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Coal Staff Superannuation Scheme Trustees Limited v HMRC – UT decision

Coal Staff Superannuation Scheme Trustees Limited v..

The UT has overturned the FTT in the test case ruling in favour of the test claimant in relation to the recoverability of withholding tax suffered on MODs.

Stefano Borsi


KPMG in the UK


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On 16 May 2018, the Upper Tribunal (UT) published its decision in Coal Staff Superannuation Scheme Trustees Limited (the Trustee) v HMRC, a test case seeking to recover withholding tax suffered on manufactured overseas dividends (MODs), following an appeal from the First-tier Tribunal (FTT). The UT reconsidered whether the UK tax treatment of MODs was compatible with EU law (in particular Article 63 TFEU regarding the free movement of capital), given that the UK tax treatment did not charge any tax or equivalent tax on manufactured dividends in relation to UK shares. In June 2016, the FTT had decided that the Trustee’s claim to recover the UK withholding tax on MODs should not succeed. The UT concluded that the FTT in its initial decision had erred in law and that the Trustee’s claim to recover withholding tax on MODs should succeed, thereby overturning the previous decision from the FTT.

A number of the key highlights from the decision are as follows:

  • The UT decided the UK tax treatment of MODs constituted a breach of the free movement of capital. In doing so the UT noted that in its view the correct comparison to be made was between the UK tax treatment of UK manufactured dividends and the UK tax treatment of MODs. The FTT had previously compared the UK tax treatment of a MOD with the taxation of an actual overseas dividend received by the Trustees;
  • The UT found that the tax position of the ‘borrower’ party in a stock lending transaction should have no bearing on the conclusion as to whether the claimant was subject to a discriminatory tax treatment;
  • Further potential justifications for a breach of the free movement of capital, relating to the concepts of the balanced allocation of taxing rights and the prevention of tax avoidance, and fiscal cohesion of the UK tax system, which had previously been accepted by the FTT, were also rejected by the UT;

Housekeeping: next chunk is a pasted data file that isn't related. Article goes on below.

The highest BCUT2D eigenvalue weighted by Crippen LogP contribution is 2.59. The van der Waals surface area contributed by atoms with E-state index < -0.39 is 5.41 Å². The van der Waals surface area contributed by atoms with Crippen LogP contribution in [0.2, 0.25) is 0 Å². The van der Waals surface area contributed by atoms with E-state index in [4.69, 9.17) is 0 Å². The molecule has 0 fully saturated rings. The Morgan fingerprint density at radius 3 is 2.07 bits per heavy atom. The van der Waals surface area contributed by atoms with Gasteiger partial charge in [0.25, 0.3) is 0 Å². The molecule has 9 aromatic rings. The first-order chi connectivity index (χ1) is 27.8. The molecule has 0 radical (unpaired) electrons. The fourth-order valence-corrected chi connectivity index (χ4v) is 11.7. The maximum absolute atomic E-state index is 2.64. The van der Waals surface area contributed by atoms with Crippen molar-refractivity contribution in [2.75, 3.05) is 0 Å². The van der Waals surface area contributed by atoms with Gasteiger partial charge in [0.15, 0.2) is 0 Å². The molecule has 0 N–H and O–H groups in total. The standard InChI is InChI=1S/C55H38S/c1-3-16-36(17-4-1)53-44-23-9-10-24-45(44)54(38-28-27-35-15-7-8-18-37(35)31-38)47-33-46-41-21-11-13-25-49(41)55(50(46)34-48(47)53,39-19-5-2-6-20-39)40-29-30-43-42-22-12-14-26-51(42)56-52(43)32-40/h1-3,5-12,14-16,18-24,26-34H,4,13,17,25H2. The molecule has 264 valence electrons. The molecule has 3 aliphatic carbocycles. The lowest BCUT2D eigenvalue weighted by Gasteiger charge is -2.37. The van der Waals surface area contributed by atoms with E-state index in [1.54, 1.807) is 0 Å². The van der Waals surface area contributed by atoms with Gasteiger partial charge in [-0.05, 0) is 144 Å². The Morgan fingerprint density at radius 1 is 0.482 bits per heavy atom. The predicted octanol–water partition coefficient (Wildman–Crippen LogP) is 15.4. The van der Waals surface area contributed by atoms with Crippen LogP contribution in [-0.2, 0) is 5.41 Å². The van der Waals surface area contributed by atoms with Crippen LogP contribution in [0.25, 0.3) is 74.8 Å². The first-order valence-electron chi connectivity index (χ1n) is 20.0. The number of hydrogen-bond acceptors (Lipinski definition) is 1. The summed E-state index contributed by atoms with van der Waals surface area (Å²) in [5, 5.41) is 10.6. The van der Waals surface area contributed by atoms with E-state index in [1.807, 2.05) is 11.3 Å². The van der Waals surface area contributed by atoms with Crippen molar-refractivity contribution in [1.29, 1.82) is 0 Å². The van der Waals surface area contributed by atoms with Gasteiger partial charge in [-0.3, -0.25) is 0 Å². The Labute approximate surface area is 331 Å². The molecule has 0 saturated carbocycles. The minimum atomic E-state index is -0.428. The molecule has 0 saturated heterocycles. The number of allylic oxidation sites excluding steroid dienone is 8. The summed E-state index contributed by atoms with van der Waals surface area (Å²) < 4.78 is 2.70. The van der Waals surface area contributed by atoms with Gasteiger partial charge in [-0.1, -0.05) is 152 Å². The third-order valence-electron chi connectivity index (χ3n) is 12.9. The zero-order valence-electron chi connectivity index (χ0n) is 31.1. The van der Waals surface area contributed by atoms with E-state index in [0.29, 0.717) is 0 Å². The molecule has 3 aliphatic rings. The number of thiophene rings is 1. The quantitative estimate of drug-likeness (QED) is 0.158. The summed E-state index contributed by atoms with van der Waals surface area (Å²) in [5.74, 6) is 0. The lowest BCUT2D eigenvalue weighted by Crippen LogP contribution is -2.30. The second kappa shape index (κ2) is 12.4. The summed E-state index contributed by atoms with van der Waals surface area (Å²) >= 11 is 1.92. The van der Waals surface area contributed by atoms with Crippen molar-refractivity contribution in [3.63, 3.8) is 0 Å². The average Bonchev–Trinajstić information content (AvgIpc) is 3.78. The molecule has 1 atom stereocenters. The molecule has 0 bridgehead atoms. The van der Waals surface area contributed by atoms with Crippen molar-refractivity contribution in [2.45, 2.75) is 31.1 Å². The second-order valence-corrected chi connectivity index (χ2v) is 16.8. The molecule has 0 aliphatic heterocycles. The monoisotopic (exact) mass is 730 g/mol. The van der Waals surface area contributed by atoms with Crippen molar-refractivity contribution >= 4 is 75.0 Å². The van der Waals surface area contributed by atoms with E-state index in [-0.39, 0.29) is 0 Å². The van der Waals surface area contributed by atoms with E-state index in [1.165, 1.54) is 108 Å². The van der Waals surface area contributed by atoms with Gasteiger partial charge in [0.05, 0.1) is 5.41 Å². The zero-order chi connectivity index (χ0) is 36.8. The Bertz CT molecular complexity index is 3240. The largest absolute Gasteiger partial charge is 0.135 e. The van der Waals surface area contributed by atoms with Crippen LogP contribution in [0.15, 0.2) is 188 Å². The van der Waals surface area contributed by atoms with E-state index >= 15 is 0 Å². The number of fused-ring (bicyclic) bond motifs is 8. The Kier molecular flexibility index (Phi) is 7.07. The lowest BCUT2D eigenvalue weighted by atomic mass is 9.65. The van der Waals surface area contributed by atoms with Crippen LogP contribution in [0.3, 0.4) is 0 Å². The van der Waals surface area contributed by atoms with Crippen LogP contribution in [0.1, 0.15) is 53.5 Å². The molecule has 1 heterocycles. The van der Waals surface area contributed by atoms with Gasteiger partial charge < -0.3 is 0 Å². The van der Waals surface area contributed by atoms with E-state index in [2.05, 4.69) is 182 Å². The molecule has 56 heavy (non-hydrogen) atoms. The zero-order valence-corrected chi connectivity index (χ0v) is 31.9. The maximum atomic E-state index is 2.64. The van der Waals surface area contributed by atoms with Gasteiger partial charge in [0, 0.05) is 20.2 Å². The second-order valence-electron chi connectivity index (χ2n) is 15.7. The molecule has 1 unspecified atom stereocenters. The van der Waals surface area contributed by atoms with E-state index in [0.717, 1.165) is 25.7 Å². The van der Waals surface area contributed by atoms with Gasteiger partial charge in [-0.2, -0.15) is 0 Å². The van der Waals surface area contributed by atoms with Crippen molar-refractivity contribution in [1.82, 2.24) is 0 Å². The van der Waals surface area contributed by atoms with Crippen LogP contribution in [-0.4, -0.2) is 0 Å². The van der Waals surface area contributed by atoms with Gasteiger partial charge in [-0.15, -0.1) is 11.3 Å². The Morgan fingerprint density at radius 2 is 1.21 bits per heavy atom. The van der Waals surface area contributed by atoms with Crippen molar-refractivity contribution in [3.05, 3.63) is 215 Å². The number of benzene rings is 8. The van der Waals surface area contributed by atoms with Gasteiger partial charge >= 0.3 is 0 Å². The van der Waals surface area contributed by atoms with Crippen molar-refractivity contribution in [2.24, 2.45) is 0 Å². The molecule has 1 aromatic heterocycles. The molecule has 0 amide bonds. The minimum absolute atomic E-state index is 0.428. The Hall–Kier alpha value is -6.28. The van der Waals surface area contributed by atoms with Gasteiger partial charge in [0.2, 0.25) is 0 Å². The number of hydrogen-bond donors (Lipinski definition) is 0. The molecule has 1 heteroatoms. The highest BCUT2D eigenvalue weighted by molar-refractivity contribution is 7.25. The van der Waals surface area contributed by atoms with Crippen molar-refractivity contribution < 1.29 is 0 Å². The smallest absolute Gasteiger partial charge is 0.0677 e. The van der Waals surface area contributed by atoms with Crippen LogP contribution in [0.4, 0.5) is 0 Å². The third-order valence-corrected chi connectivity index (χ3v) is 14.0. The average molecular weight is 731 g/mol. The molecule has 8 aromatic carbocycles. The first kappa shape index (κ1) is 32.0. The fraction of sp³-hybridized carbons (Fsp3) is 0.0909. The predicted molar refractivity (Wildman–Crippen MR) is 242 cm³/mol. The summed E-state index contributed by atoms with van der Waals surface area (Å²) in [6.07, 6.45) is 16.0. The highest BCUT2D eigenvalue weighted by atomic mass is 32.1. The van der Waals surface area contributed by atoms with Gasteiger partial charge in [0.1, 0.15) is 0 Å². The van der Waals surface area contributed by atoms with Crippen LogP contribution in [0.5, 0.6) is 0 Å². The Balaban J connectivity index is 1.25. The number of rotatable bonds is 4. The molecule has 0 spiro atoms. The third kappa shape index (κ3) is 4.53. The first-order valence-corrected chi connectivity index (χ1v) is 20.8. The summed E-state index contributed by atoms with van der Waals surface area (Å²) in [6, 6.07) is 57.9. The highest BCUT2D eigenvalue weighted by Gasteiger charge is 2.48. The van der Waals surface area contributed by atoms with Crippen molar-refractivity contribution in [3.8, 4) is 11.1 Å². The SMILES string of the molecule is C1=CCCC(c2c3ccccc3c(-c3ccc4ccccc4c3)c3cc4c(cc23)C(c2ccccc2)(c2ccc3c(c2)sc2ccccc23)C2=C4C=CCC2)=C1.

• In terms of remedy, the UT was not, however, convinced that a complete disapplication of the relevant provision was required, and that instead a conforming interpretation could be applied in more limited circumstances - specifically where the recipient of a MOD has no liability to income tax under s186 FA 2004 (as a registered pension scheme); and
  • The UT also noted that, having considered the extensive relevant EU case law, it had reached its conclusion with ‘complete confidence’ and therefore a reference to the Court of Justice of the European Union was not considered necessary.

Whilst the judgment is clearly positive news for the test claimant and other registered pension schemes, it remains to be seen whether HMRC will seek to appeal this decision to the Court of Appeal.

The position for other claimant types which are not registered pension schemes, including life insurance companies and investment funds, is potentially muddied somewhat by the narrow conforming interpretation proposed by the UT. However, where such claimants have not been able to obtain relief by way of credit for the relevant withholding tax, it would appear that the rest of the judgment strongly supports their entitlement to a reclaim.

Note that following legislative changes, with effect from 1 January 2014, there is no longer any UK withholding tax on MOD payments. Therefore claims relate to periods prior to this date and there is no opportunity to file reclaims in relation to MODs received after 1 January 2014.

For further information please contact:

Stefano Borsi

Gohar Khan

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